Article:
5. Projections of sea level rise have increased. Last time around, in 2007, the IPCC was faulted for having projections of future sea level rise that were arguably too conservative, because of the way they dealt with possible contributions from the melting of land-based ice (e.g., Greenland, West Antarctica). This time, the projections are higher for the end of this century. The highest end projection indicates oceans could rise by more than 3 feet (or 0.98 meters).

6. Much of global warming is irreversible and will continue for centuries. In the most somber part of the report, the IPCC provides a truly geological perspective on the changes that we are causing. It notes that much of what we are doing to the planet is “irreversible on a multi-century to millennial time scale” and that temperatures will remain “at elevated levels for many centuries,” even if we completely stop emitting carbon dioxide. Indeed, the report states, much of the carbon dioxide that we’ve emitted “will remain in the atmosphere longer than 1,000 years.”

I read where we’ve had the biggest chinook salmon run in 20 years and no one knows why?  Did it ever occur to anyone that salmon predators are in trouble?  Or that beef raising countries fished 40 billion pounds of anchovies out of the ocean to use for fertilizer. Shouldn’t there be an ocean ecological guard that says you don’t rob the oceans for beef? Capitalism gone amok! Greed the driving force.


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Virginia and the kids came up for the weekend, kind of a last fling at the flume, some blackberry picking, which Doug calls “black pearls”,  and picking peaches out of my much neglected orchard. Some plums were ripe, too.

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I dunked my feet in the water and just kept cool.

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We relaxed…

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Owen brought a book.

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We enjoyed a nice cool watermelon after our cool dunk.

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Back at the house, Owen decided to take a nap with the timer set…on his head while the rest of us tackled the peach tree. Actually, Theo picked while I held the ladder.

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While we got a good volume of peaches, they are small and bird pecked so I only set one strip out to dry. Virginia took the rest of them home to turn into jam, along with a big container of plums.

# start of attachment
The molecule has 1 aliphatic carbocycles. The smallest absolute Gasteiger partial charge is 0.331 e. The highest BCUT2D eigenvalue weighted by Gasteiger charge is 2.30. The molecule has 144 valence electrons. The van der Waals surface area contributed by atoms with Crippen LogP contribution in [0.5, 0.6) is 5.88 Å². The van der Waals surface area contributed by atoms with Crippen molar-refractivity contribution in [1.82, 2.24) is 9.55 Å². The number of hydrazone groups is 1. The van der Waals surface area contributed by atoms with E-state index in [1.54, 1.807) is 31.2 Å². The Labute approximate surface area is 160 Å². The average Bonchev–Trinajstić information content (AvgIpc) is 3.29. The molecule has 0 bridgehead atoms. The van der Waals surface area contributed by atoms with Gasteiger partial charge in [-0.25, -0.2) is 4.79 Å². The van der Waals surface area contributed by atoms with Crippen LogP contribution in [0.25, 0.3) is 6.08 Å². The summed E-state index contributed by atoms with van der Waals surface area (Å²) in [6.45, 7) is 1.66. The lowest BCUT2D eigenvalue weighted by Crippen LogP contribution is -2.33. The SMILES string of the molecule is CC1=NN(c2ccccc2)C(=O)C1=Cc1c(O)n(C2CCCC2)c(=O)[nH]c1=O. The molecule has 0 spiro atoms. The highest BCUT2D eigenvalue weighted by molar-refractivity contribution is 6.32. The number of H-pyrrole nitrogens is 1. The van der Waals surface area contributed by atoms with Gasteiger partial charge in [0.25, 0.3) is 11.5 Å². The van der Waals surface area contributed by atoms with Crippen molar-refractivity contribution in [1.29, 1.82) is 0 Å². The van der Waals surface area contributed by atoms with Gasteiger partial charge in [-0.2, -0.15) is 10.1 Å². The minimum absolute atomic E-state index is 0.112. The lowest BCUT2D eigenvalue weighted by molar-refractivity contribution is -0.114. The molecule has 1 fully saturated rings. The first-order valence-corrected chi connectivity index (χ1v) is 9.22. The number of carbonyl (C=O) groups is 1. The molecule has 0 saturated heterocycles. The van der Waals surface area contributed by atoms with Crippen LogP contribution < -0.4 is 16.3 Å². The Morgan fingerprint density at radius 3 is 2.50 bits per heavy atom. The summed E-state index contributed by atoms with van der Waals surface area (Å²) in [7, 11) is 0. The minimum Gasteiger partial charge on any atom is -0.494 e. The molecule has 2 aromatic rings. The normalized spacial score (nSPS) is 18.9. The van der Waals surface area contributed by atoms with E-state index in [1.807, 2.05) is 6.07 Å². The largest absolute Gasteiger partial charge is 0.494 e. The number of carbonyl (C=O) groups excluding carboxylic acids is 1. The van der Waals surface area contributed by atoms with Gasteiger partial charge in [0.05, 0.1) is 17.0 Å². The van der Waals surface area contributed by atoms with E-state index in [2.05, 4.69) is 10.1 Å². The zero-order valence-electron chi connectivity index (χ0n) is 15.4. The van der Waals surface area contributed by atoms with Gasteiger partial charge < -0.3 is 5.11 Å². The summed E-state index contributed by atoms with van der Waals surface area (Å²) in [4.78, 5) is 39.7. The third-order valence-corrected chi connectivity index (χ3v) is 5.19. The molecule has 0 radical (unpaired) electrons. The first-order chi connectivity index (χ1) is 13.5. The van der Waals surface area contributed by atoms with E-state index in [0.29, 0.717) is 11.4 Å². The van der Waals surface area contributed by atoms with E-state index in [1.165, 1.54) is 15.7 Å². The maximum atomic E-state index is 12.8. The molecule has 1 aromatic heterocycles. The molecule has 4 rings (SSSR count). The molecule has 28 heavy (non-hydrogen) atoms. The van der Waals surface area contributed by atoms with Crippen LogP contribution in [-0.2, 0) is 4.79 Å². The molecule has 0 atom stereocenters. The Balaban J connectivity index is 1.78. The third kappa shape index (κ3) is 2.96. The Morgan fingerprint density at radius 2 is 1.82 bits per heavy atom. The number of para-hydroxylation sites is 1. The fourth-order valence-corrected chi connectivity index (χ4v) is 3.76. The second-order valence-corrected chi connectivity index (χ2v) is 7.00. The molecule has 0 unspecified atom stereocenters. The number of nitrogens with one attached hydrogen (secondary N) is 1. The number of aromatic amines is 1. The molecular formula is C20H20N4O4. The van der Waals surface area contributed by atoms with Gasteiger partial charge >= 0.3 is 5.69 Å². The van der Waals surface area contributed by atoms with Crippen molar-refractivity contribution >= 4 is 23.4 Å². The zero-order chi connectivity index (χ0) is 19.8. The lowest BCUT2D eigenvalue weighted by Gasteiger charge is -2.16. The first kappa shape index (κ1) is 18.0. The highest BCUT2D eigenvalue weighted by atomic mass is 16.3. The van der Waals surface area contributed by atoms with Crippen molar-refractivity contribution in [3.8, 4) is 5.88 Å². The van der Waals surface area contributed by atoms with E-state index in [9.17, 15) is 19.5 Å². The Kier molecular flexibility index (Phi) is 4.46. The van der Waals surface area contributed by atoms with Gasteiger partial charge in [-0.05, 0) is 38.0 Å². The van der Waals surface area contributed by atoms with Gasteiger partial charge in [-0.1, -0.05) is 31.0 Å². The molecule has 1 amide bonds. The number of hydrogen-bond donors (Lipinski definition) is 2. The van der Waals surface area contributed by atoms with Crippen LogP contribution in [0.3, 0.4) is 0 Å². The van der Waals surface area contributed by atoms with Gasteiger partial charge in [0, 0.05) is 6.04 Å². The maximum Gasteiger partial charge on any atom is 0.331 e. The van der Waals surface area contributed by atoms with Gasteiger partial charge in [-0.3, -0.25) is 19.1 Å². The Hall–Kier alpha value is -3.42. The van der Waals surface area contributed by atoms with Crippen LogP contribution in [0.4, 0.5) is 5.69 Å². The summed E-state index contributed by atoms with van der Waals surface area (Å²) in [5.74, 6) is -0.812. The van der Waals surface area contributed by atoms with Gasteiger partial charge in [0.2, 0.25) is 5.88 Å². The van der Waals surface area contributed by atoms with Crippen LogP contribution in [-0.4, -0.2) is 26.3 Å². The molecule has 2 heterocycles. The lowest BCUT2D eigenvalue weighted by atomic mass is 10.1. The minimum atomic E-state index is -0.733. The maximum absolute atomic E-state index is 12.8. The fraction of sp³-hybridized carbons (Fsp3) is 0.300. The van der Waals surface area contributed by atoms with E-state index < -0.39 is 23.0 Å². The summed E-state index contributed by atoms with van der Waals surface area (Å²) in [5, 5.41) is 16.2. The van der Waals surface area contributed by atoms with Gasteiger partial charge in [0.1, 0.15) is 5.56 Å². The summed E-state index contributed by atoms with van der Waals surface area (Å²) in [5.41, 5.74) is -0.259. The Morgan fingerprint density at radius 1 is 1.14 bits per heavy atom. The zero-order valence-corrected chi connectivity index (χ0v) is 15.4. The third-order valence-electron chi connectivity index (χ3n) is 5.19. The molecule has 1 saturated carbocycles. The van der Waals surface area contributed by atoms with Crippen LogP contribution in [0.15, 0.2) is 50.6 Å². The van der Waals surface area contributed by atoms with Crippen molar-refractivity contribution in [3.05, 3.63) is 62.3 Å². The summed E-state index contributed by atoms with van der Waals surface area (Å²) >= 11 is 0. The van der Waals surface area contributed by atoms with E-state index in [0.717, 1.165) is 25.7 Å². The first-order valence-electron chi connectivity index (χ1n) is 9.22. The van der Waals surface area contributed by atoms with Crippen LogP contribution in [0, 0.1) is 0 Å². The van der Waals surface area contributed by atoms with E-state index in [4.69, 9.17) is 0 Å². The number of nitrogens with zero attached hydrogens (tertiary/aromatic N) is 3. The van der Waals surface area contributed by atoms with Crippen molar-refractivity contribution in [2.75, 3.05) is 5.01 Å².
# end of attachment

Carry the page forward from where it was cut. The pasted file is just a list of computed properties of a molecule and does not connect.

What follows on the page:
I practiced my Massachusetts pronunciations so I don’t say things wrong and get shunned.

Worcester: Wuhsta or Wistah,

Gloucester:  Glaw-stah

Leicester: Lestah

Woburn: Woo-ban

Dedham: Dead-um

Tewksbury:  Tooks-berry

Leominster: Lemin-stah

Summerset: Sam-ah-set or Sum-aw-set

never: nevah


There, that ought to do it.

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I’ve learned a lot about corned beef since I prepared mine Jewish style on Sunday. I always thought corned beef was simply brined brisket, and I was  sort of right. The salt is crystals not brine. Anyway, I soaked mine overnight and drained away the water before boiling it with a large onion and four bay leaves. It was less salty and I think I’ll do that from now on.

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I scraped away that huge covering of fat, studded it with cloves, added pepper, (not in the recipe, but it worked out fine.)

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I slathered it with dijon  mustard, surrounded it with peaches and juice and baked it for about an hour and 40 minutes. It didn’t get as tender as the fresh brisket does. It retains a firmer texture, probably because of the salt.

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I cooked the potatoes, carrots and cabbage in the broth.

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I cut my cabbage so a part of the core holds them into a wedge shape and put them in during the last 10 to 12 minutes of cooking. Cabbage loses its flavor when overcooked. It tastes great just tender and slathered in mustard. I’d have to say, the peach and clove flavors gave it a unique taste, but it still tasted like corned beef. Everyone liked it and the Rummikub game we played until late was fun. We chose a white wine with it. I think maybe our little dinner gathering was fun but not nearly as exciting as the Undie Run the people of Seattle love along with their Nudestock.  Still gives me a chuckle to think of it.